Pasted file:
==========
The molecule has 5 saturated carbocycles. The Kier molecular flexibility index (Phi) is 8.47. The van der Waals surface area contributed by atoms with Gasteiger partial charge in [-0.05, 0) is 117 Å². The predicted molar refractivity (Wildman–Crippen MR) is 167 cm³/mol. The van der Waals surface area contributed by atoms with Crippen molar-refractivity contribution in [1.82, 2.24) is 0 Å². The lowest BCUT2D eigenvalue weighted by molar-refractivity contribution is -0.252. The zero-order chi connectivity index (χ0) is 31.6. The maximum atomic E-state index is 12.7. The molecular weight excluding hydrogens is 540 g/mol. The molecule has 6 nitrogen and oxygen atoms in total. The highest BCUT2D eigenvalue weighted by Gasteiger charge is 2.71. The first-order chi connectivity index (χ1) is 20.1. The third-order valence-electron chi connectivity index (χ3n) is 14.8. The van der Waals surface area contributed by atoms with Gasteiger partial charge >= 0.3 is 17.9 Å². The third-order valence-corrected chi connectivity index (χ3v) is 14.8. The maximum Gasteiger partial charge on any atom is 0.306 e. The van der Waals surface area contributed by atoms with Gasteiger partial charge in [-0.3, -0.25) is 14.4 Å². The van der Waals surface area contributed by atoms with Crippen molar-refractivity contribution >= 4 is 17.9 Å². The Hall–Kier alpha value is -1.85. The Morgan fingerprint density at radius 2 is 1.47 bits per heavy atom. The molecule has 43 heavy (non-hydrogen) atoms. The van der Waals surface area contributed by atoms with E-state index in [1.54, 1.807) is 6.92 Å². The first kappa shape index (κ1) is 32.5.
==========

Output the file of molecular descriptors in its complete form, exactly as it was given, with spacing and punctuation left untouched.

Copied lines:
The molecule has 5 saturated carbocycles. The Kier molecular flexibility index (Phi) is 8.47. The van der Waals surface area contributed by atoms with Gasteiger partial charge in [-0.05, 0) is 117 Å². The predicted molar refractivity (Wildman–Crippen MR) is 167 cm³/mol. The van der Waals surface area contributed by atoms with Crippen molar-refractivity contribution in [1.82, 2.24) is 0 Å². The lowest BCUT2D eigenvalue weighted by molar-refractivity contribution is -0.252. The zero-order chi connectivity index (χ0) is 31.6. The maximum atomic E-state index is 12.7. The molecular weight excluding hydrogens is 540 g/mol. The molecule has 6 nitrogen and oxygen atoms in total. The highest BCUT2D eigenvalue weighted by Gasteiger charge is 2.71. The first-order chi connectivity index (χ1) is 20.1. The third-order valence-electron chi connectivity index (χ3n) is 14.8. The van der Waals surface area contributed by atoms with Gasteiger partial charge >= 0.3 is 17.9 Å². The third-order valence-corrected chi connectivity index (χ3v) is 14.8. The maximum Gasteiger partial charge on any atom is 0.306 e. The van der Waals surface area contributed by atoms with Gasteiger partial charge in [-0.3, -0.25) is 14.4 Å². The van der Waals surface area contributed by atoms with Crippen molar-refractivity contribution >= 4 is 17.9 Å². The Hall–Kier alpha value is -1.85. The Morgan fingerprint density at radius 2 is 1.47 bits per heavy atom. The molecule has 43 heavy (non-hydrogen) atoms. The van der Waals surface area contributed by atoms with E-state index in [1.54, 1.807) is 6.92 Å². The first kappa shape index (κ1) is 32.5.